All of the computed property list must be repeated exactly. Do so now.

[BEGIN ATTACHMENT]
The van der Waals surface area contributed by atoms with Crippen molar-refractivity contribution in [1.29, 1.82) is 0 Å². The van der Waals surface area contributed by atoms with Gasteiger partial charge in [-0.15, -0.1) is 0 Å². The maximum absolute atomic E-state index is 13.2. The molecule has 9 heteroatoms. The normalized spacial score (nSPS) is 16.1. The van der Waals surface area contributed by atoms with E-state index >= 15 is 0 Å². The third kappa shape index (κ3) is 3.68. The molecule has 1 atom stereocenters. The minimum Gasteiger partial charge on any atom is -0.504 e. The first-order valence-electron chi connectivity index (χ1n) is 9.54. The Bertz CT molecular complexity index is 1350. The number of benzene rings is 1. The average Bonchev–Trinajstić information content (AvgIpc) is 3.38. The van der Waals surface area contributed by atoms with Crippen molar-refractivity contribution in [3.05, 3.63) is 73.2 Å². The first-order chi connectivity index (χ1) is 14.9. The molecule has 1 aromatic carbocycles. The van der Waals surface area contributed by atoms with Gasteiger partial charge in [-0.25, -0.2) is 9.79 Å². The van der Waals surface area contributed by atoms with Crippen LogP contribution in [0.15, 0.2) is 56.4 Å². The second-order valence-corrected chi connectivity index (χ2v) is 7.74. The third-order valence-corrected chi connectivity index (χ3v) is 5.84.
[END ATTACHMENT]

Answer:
The van der Waals surface area contributed by atoms with Crippen molar-refractivity contribution in [1.29, 1.82) is 0 Å². The van der Waals surface area contributed by atoms with Gasteiger partial charge in [-0.15, -0.1) is 0 Å². The maximum absolute atomic E-state index is 13.2. The molecule has 9 heteroatoms. The normalized spacial score (nSPS) is 16.1. The van der Waals surface area contributed by atoms with E-state index >= 15 is 0 Å². The third kappa shape index (κ3) is 3.68. The molecule has 1 atom stereocenters. The minimum Gasteiger partial charge on any atom is -0.504 e. The first-order valence-electron chi connectivity index (χ1n) is 9.54. The Bertz CT molecular complexity index is 1350. The number of benzene rings is 1. The average Bonchev–Trinajstić information content (AvgIpc) is 3.38. The van der Waals surface area contributed by atoms with Crippen molar-refractivity contribution in [3.05, 3.63) is 73.2 Å². The first-order chi connectivity index (χ1) is 14.9. The molecule has 1 aromatic carbocycles. The van der Waals surface area contributed by atoms with Gasteiger partial charge in [-0.25, -0.2) is 9.79 Å². The van der Waals surface area contributed by atoms with Crippen LogP contribution in [0.15, 0.2) is 56.4 Å². The second-order valence-corrected chi connectivity index (χ2v) is 7.74. The third-order valence-corrected chi connectivity index (χ3v) is 5.84.